Superconducting wire breaks record
Jul 26, 2006
A US firm claims to have sent commercial levels of electric current down long (100 metre) lengths of "second generation" high-temperature superconducting wire for the first time. American Superconductor says that its breakthrough achievement could speed up the acceptance of high-temperature superconductor technology in the market place. The firm's second-generation wire -- made from yttrium, barium copper and oxygen (YBCO) -- is cheaper to manufacture and retains its superconducting abilities better under magnetic fields than "first-generation" wire.
Superconductors are materials that lose their electrical resistance when cooled below a certain temperature. Most superconductors have transition temperatures of just a few Kelvin, but in the mid-1980s a new class of high-temperature superconductors with transition temperatures of up to 100K was discovered. These high-temperature "cuprate" superconductors conduct electricity without resistance simply by cooling them with liquid nitrogen.
First-generation HTS wires -- made from bismuth, strontium, calcium copper oxide (BSCCO) -- have been on the market for some time and can carry up to 100 times the current in standard copper wire of the same size. But because these wires cost more than 100 times as much to make, they have not been a huge success in the marketplace.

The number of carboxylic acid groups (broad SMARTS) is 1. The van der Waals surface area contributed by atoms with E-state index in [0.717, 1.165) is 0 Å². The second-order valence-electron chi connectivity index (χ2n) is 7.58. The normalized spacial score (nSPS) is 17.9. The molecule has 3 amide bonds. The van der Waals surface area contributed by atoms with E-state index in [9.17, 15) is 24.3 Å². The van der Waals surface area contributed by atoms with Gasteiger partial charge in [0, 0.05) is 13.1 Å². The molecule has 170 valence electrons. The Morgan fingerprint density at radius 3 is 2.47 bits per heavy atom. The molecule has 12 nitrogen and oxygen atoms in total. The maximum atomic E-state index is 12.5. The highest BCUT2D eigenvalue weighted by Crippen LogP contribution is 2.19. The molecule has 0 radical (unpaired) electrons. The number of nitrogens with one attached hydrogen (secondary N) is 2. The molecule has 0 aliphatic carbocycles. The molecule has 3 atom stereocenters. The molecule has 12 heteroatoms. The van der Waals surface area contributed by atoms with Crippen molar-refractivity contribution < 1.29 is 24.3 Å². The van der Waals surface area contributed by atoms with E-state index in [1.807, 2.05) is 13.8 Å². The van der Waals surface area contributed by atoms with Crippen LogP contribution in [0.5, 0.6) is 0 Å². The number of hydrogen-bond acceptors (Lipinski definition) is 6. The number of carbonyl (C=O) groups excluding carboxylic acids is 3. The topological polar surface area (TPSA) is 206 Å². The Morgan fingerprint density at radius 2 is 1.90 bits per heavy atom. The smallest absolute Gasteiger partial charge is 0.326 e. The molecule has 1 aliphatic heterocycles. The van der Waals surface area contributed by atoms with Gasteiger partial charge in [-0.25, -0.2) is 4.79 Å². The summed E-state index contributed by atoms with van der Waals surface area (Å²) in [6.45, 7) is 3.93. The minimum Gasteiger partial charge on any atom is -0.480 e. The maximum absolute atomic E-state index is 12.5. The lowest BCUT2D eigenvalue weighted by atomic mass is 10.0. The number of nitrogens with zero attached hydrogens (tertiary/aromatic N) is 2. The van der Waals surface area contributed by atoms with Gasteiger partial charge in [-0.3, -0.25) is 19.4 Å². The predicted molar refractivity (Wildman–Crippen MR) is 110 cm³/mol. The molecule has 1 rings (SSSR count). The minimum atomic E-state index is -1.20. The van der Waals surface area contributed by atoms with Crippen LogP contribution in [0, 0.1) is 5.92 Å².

Second-generation wires, first invented by researchers in Japan and the US over 10 years ago, have been more promising. Unfortunately, YBCO is not an easy material to work with because it forms an array of grains as it is deposited on a substrate, the boundaries between which have to line up exactly so that pairs of electrons can flow from one grain to the next.
American Superconductor has now been able to make ribbon-shaped YBCO wires that are 100 metres long and just 4-mm wide. It made them by depositing YBCO onto a substrate of nickel alloy, which has highly aligned grains that the YBCO grains can in turn follow. The firms says its wires can carry a current of up to 140 Amperes when cooled with liquid nitrogen -- about 150 times as much as a standard copper wire of the same dimension. "Just one of these wires would be able to carry enough power to serve the needs of approximately 1000 homes," says Alex Malozemoff, the firm's chief technical officer.
The new wires could be used for power transmission and distribution cables, propulsion motors, power regulators and fault current limiters as well as in prototype power cables, maglev trains and MRI. The company says it has already shipped nearly 3000 metres of the new wire to its customers this year and expects to scale up production to 10,000 metres by the end of 2007.
About the author
Belle Dumé is science writer at PhysicsWeb